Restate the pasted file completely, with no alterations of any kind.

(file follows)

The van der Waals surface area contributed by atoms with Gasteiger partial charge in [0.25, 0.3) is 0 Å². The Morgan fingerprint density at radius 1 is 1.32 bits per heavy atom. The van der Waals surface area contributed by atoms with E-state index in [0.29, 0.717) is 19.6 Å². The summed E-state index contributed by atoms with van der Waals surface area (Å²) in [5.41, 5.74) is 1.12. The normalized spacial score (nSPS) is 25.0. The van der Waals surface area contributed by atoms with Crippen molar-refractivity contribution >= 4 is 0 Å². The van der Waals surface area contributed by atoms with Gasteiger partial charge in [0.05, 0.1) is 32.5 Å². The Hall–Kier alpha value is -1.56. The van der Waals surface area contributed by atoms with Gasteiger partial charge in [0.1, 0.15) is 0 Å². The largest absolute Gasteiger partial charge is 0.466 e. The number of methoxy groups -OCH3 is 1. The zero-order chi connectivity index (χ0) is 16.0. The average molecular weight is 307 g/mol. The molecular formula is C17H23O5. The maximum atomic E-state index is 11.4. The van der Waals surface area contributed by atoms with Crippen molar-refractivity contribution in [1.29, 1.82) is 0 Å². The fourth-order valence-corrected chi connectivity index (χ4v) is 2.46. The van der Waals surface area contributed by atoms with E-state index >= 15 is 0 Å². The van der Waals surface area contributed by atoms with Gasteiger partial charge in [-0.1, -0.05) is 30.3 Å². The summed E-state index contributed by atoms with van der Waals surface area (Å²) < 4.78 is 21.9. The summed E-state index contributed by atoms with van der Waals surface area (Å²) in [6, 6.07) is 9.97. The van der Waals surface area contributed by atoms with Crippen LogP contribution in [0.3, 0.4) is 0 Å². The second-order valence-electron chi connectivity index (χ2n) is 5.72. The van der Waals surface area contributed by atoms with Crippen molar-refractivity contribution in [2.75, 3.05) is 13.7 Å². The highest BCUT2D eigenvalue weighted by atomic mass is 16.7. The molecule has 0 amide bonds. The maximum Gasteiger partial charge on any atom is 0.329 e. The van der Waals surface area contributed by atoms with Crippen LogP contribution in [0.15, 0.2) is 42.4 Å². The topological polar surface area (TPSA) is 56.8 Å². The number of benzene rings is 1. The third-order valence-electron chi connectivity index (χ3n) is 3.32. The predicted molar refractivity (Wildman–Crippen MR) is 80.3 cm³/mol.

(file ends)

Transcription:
The van der Waals surface area contributed by atoms with Gasteiger partial charge in [0.25, 0.3) is 0 Å². The Morgan fingerprint density at radius 1 is 1.32 bits per heavy atom. The van der Waals surface area contributed by atoms with E-state index in [0.29, 0.717) is 19.6 Å². The summed E-state index contributed by atoms with van der Waals surface area (Å²) in [5.41, 5.74) is 1.12. The normalized spacial score (nSPS) is 25.0. The van der Waals surface area contributed by atoms with Crippen molar-refractivity contribution >= 4 is 0 Å². The van der Waals surface area contributed by atoms with Gasteiger partial charge in [0.05, 0.1) is 32.5 Å². The Hall–Kier alpha value is -1.56. The van der Waals surface area contributed by atoms with Gasteiger partial charge in [0.1, 0.15) is 0 Å². The largest absolute Gasteiger partial charge is 0.466 e. The number of methoxy groups -OCH3 is 1. The zero-order chi connectivity index (χ0) is 16.0. The average molecular weight is 307 g/mol. The molecular formula is C17H23O5. The maximum atomic E-state index is 11.4. The van der Waals surface area contributed by atoms with Crippen molar-refractivity contribution in [1.29, 1.82) is 0 Å². The fourth-order valence-corrected chi connectivity index (χ4v) is 2.46. The van der Waals surface area contributed by atoms with E-state index >= 15 is 0 Å². The van der Waals surface area contributed by atoms with Gasteiger partial charge in [-0.1, -0.05) is 30.3 Å². The summed E-state index contributed by atoms with van der Waals surface area (Å²) < 4.78 is 21.9. The summed E-state index contributed by atoms with van der Waals surface area (Å²) in [6, 6.07) is 9.97. The van der Waals surface area contributed by atoms with Crippen LogP contribution in [0.3, 0.4) is 0 Å². The second-order valence-electron chi connectivity index (χ2n) is 5.72. The van der Waals surface area contributed by atoms with Crippen molar-refractivity contribution in [2.75, 3.05) is 13.7 Å². The highest BCUT2D eigenvalue weighted by atomic mass is 16.7. The molecule has 0 amide bonds. The maximum Gasteiger partial charge on any atom is 0.329 e. The van der Waals surface area contributed by atoms with Crippen LogP contribution in [0.15, 0.2) is 42.4 Å². The topological polar surface area (TPSA) is 56.8 Å². The number of benzene rings is 1. The third-order valence-electron chi connectivity index (χ3n) is 3.32. The predicted molar refractivity (Wildman–Crippen MR) is 80.3 cm³/mol.